on February 6, 2020
Published on May 3, 2021 Updated on February 8, 2022

Guest Lecture: Pierre Purseigle


The First World War as Urban Catastrophe

Pierre Purseigle, professor of modern European history at the University of Warwick, invited by laboratory AGORA

The invasion of Belgium by the German army in August 1914 brought industrial warfare to the urban heart of Europe. Marching through its densest and most urbanized country, the German forces turned towns and cities into battlefields. Liège, Namur, Leuven, Charleroi, Mons, Antwerp, and then Ypres: for most contemporaries in Western Europe and beyond, the names of these cities punctuated the unfolding story of the conflict. The shocking devastation visited upon the cities of Europe by industrial warfare, the particular form of urban victimisation it brought about, is perhaps enough to consider the First World War as an urban catastrophe. One could also argue that this was a war made in cities, less in Sarajevo perhaps, than in Vienna, Berlin, Paris, St Petersburg, and London, where policy-makers led their country into the conflagration. Provincial towns, port cities, and colonial urban outposts were also critical sites of military, economic, and social mobilization. By 1914, towns and cities had, like warfare itself, been transformed by the process of modernization that characterized the long nineteenth-century. During the conflict, urban communities were, as Zygmunt Bauman noted of contemporary cities, “the battleground on which global powers and stubbornly local meanings and identities [met]” (Bauman 2007, 81). The wartime experience of urban populations was indeed shaped by the interaction of global and local dynamics that determined critical aspects of the conflict, such as the mobilization of military and civilian manpower for instance. It remains nonetheless difficult to find the appropriate way to articulate and integrate the urban experience of the conflict and its transnational and global history. The emerging field of global urban history offers a number of relevant and stimulating tools and concepts which may be productively used to reframe the history of the First World War. They allow us to illuminate the nature of the conflict and to question, specifically, its global character. It also invites us to reconsider the relationship between urbanisation, warfare, and globalisation.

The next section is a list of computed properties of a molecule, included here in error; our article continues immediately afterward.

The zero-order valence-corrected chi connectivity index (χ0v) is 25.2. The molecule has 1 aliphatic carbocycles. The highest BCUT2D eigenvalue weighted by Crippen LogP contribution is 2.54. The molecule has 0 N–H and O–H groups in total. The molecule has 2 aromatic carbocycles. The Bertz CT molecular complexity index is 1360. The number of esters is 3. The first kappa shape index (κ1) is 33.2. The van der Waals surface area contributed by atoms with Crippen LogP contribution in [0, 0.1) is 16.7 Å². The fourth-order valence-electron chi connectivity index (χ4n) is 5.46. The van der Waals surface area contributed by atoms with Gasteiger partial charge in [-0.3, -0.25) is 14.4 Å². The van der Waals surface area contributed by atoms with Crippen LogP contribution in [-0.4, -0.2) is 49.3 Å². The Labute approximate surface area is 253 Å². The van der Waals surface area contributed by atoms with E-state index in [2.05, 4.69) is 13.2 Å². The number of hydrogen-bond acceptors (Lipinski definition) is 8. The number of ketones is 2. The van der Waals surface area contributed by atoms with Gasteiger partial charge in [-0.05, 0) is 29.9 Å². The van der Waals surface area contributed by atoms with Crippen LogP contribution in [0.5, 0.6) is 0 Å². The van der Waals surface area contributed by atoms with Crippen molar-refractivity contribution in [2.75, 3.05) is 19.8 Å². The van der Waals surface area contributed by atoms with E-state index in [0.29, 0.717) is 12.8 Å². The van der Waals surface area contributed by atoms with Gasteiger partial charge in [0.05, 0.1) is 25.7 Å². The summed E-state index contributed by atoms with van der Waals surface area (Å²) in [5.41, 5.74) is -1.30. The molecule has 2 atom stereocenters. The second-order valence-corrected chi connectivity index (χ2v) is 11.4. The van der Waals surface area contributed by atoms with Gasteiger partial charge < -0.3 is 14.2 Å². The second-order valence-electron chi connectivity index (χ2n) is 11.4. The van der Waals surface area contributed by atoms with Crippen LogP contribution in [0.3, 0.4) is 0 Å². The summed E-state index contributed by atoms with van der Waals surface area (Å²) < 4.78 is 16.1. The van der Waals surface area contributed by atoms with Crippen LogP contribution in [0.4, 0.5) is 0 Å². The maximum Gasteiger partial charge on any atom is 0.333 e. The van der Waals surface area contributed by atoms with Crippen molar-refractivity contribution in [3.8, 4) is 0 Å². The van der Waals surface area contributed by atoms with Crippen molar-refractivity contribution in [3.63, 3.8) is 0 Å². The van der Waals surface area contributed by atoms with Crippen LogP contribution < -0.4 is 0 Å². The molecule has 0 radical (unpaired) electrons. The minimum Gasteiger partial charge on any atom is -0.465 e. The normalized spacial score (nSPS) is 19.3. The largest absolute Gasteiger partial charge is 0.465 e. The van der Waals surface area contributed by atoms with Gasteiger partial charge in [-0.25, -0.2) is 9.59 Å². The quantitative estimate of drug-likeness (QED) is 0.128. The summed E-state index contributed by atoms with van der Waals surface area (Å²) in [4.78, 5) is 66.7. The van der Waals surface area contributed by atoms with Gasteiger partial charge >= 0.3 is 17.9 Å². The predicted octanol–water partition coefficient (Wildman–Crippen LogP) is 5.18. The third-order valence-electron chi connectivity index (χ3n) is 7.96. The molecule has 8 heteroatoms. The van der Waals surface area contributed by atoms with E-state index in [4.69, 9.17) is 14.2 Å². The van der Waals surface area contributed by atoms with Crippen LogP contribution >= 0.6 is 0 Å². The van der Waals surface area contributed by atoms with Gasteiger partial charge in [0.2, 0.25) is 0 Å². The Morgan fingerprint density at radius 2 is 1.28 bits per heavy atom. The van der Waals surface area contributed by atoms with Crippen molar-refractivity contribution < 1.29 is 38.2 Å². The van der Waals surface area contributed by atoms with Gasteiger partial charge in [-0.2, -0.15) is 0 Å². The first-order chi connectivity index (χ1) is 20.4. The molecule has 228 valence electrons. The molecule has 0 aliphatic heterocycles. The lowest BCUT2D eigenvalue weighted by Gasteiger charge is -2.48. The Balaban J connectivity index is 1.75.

Please see his Warwick page

Date: Thursday, February 6, 2020 from 12:30 to 14:00

Venue: Maison internationale de la recherche, Neuville-sur-Oise.